Whether you’re in Cusco or the Amazon, you will find hot springs in Peru that will enchant you if you just get off the beaten path. Here are a few lesser-known places where you can go for a soak.
Paucar Yacu near Tarapoto
Though Paucar Yacu hot springs aren’t located as far in the Andes as other hot springs in this article, these springs are worth visiting if you find yourself in the region of San Martin, in the area of the jungle city of Tarapoto. You can get to these hot springs by taking a short detour off the road between Tarapoto and Sauce. Most people who make their way to the popular tourist destination of Sauce are not aware of these springs.
Are you into sulfur? This sulfur-rich hot spring is for you. Sulfur is known for treating dry skin and healing irritation, as well as help with arthritis pain. And, if you wander along a pathway away from the developed pools, you’ll find an area of mud baths. People say that this mud is medicinal. Whether true or not, bathing yourself in the mud is a great experience.
Chimor hot springs: few hours drive from the Sacred Valley
People passing through the Sacred Valley travel in droves to Lares Hot Springs, but few are aware of the neighboring Chimur hot springs. At Chimur, the water is clearer and fresher, and you won’t find the same crowds that you do at Lares.
Chimur hot springs are located within the Mapacho River Valley, which is an isolated and vast area where residents live very traditionally. There are many people around here who speak the indigenous language of Quechua but do not know Spanish.
The only downside of Chimur hot springs is that it is more difficult to visit them than the neighboring Lares hot springs because there isn’t much public transport. But if you are willing to rent a taxi for about 100 Soles, or 30 USD for the day, you can easily find somebody to take you to the springs, and wait for you in order to take you back to the Sacred Valley in the evening.
Colcaymayo: outside of Santa Teresa, near Machu Picchu
These hot springs are very well known and are very accessible. Many people on their way to Machu Picchu choose to make a stop here for a soak. Though these springs are popular with locals and foreigners alike, you don’t feel cramped while sharing the pools with so many others. There are a handful of large pools, offering room for many dozens of people to comfortably enjoy the warm waters.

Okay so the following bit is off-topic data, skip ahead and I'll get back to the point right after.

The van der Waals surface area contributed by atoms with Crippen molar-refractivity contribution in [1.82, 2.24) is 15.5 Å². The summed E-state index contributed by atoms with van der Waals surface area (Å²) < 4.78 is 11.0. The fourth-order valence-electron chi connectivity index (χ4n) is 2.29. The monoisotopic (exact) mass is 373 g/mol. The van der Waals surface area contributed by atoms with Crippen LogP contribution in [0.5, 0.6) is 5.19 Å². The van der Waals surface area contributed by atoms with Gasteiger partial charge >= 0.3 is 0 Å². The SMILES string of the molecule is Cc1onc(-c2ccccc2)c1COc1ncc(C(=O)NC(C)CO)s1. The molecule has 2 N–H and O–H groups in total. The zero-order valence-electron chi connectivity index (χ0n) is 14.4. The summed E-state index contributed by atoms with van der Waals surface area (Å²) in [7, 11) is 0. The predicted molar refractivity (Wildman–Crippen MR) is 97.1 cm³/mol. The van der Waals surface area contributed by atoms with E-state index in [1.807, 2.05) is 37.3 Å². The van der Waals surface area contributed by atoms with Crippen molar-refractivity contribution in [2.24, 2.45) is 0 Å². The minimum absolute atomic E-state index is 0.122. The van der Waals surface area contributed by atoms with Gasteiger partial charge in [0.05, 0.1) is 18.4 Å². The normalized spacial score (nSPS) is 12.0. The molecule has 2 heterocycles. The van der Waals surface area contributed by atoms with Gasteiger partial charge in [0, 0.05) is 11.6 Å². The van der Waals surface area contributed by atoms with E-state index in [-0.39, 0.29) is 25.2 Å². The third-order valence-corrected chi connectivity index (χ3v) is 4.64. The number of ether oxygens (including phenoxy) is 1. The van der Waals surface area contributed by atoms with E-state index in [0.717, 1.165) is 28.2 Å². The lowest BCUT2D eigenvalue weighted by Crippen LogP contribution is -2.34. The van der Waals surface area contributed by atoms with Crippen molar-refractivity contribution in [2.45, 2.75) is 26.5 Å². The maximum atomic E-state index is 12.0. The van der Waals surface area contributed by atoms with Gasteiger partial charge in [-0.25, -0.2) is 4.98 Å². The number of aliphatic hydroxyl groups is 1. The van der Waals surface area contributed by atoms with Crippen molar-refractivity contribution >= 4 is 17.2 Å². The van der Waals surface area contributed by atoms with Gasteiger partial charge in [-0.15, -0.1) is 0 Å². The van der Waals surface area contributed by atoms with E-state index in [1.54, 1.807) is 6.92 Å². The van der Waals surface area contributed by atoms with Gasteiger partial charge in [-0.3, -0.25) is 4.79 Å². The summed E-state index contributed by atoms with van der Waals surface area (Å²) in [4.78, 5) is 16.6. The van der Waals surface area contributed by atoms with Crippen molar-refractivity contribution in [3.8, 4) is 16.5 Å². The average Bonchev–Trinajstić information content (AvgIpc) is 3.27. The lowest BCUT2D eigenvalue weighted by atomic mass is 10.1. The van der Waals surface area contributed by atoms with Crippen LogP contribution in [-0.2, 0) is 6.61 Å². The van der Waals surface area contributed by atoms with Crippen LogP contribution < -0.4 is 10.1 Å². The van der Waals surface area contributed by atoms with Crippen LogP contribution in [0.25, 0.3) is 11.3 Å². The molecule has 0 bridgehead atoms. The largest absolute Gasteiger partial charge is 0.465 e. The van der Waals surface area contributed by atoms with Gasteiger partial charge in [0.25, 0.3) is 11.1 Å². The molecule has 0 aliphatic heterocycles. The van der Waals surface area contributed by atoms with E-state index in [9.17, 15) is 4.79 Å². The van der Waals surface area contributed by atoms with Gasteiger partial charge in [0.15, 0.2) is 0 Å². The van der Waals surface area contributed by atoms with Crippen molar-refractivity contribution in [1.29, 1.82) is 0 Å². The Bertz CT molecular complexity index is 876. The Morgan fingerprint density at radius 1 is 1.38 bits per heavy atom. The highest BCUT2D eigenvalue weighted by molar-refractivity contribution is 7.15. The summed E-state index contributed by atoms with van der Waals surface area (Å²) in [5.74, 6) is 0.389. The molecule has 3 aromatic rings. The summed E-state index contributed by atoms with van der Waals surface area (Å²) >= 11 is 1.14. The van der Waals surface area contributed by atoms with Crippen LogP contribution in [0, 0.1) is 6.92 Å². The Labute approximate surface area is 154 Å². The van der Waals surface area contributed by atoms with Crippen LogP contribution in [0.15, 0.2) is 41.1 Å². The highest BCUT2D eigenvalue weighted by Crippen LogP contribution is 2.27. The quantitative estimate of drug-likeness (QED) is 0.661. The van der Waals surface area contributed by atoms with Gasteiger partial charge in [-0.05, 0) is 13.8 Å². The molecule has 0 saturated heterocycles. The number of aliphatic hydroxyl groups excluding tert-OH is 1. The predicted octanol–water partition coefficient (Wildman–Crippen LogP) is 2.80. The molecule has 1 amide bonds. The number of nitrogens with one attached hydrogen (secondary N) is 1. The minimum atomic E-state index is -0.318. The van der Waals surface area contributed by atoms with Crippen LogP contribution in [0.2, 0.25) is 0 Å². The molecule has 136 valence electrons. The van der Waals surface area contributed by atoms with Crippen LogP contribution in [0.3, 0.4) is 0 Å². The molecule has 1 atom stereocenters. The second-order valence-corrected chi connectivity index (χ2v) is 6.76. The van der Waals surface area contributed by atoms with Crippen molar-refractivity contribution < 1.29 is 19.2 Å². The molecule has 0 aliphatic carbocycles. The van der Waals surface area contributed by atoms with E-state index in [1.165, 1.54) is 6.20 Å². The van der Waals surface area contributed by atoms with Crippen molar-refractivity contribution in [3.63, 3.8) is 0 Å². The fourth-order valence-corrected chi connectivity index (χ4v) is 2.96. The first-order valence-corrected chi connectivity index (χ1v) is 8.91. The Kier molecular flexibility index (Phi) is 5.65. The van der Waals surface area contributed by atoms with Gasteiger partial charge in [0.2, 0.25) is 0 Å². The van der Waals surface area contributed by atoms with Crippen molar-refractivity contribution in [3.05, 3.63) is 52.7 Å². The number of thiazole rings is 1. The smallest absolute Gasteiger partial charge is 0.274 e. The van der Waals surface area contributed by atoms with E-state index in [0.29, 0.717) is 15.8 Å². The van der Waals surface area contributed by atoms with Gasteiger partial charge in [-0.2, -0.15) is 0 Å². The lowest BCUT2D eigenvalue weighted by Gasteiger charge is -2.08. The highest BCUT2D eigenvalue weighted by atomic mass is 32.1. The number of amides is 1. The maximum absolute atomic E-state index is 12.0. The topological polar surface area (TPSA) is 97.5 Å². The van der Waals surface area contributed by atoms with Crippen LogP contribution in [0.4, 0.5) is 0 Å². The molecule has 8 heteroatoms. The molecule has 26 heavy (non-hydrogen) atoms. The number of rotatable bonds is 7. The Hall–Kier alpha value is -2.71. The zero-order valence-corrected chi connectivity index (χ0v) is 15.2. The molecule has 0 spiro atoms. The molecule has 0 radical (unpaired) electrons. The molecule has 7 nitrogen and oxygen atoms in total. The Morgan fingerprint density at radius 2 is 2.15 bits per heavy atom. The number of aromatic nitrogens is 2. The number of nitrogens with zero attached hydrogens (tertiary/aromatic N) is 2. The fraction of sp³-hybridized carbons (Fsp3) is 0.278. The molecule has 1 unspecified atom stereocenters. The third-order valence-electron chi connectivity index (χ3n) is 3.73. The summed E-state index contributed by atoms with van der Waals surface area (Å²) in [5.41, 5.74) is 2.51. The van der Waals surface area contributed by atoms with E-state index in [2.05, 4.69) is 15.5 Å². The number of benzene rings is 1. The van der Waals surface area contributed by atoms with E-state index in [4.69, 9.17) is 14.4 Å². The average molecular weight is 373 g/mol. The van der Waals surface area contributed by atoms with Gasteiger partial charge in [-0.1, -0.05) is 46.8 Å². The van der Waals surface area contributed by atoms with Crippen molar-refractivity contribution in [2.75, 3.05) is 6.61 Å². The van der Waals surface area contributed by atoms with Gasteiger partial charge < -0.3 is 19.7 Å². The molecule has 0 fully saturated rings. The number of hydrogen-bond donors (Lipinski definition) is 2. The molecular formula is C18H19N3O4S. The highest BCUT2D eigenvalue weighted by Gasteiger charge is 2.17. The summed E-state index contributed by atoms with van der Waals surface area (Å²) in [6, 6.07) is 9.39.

These springs are located about 5 km outside of the town of Santa Teresa. To get there, you can either take a 1-hour long walk from the village or hire a taxi. If you want to stay the night bring your tent because camping is allowed, and there is space within the springs to set up camp.
Cconoc hot springs: off of the road between Cusco and Abancay
These springs seem to be an unknown gem. The water is pure and clear, and the springs exist in a semi-jungle setting alongside the beautiful Apurimac river. There are a half a dozen different pools with natural stone bottoms, and you can easily jump in the river if you’d like. When I was there, there was just one other visitor to the springs.
The springs are located about 2.5 hours outside of Cusco, and you can easily get there by taking public transportation that frequently passes between Cusco and Abancay. The only downside is that you will have to walk 3km down a steep dirt road which branches off the main highway if you take public transportation. But if you hire private transport, your driver can easily take you to the entrance.
Pincahuanco hot springs: between Nasca and Cusco
These hot springs are not so exciting and not so natural. The springs consist of several developed pools which are filled with fresh water every morning and emptied at night. These are not springs that most people will have the chance to visit because they’re located in a rural area off the road that stretches between Lima and Cusco. You can get there by finding your way to the Andean town of Chalhuanca, which is about 8 hours away from Cusco, and 6 hours away from Nasca. These are great springs to visit if you are traveling between Cusco and Lima. And they are worth it in order to visit the town of Chalhuanca. It’s a nice pit stop to cut the 20+ hour drive into a two-day haul.
Cover Photo: AmaraPhotos.com
This article has been updated from its original version published on November 15, 2018.
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